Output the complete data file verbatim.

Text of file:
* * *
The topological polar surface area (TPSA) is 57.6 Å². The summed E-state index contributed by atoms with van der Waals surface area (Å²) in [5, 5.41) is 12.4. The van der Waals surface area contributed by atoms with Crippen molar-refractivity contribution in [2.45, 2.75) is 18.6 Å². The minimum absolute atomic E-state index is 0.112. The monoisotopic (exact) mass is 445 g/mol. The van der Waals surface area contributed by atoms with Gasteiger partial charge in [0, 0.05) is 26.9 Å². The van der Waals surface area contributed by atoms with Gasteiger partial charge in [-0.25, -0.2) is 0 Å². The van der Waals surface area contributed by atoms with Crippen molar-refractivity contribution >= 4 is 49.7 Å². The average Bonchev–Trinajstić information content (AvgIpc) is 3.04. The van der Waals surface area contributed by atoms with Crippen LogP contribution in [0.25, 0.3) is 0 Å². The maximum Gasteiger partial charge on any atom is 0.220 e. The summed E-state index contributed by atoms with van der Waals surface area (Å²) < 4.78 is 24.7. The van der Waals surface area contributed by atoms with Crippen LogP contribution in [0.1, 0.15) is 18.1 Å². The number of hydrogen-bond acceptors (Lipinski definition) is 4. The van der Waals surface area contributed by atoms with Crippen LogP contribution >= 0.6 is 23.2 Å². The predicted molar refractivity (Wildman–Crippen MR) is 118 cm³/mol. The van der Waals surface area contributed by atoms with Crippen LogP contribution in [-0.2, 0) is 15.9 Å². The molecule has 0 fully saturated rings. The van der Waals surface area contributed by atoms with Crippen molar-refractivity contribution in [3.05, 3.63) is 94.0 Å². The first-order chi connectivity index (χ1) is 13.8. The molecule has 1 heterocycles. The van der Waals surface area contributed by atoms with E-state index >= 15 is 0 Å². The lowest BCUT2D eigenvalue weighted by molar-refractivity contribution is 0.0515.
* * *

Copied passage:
The topological polar surface area (TPSA) is 57.6 Å². The summed E-state index contributed by atoms with van der Waals surface area (Å²) in [5, 5.41) is 12.4. The van der Waals surface area contributed by atoms with Crippen molar-refractivity contribution in [2.45, 2.75) is 18.6 Å². The minimum absolute atomic E-state index is 0.112. The monoisotopic (exact) mass is 445 g/mol. The van der Waals surface area contributed by atoms with Gasteiger partial charge in [0, 0.05) is 26.9 Å². The van der Waals surface area contributed by atoms with Gasteiger partial charge in [-0.25, -0.2) is 0 Å². The van der Waals surface area contributed by atoms with Crippen molar-refractivity contribution >= 4 is 49.7 Å². The average Bonchev–Trinajstić information content (AvgIpc) is 3.04. The van der Waals surface area contributed by atoms with Crippen LogP contribution in [0.25, 0.3) is 0 Å². The maximum Gasteiger partial charge on any atom is 0.220 e. The summed E-state index contributed by atoms with van der Waals surface area (Å²) < 4.78 is 24.7. The van der Waals surface area contributed by atoms with Crippen LogP contribution in [0.1, 0.15) is 18.1 Å². The number of hydrogen-bond acceptors (Lipinski definition) is 4. The van der Waals surface area contributed by atoms with Crippen LogP contribution >= 0.6 is 23.2 Å². The predicted molar refractivity (Wildman–Crippen MR) is 118 cm³/mol. The van der Waals surface area contributed by atoms with Crippen LogP contribution in [-0.2, 0) is 15.9 Å². The molecule has 0 fully saturated rings. The van der Waals surface area contributed by atoms with Crippen molar-refractivity contribution in [3.05, 3.63) is 94.0 Å². The first-order chi connectivity index (χ1) is 13.8. The molecule has 1 heterocycles. The van der Waals surface area contributed by atoms with E-state index >= 15 is 0 Å². The lowest BCUT2D eigenvalue weighted by molar-refractivity contribution is 0.0515.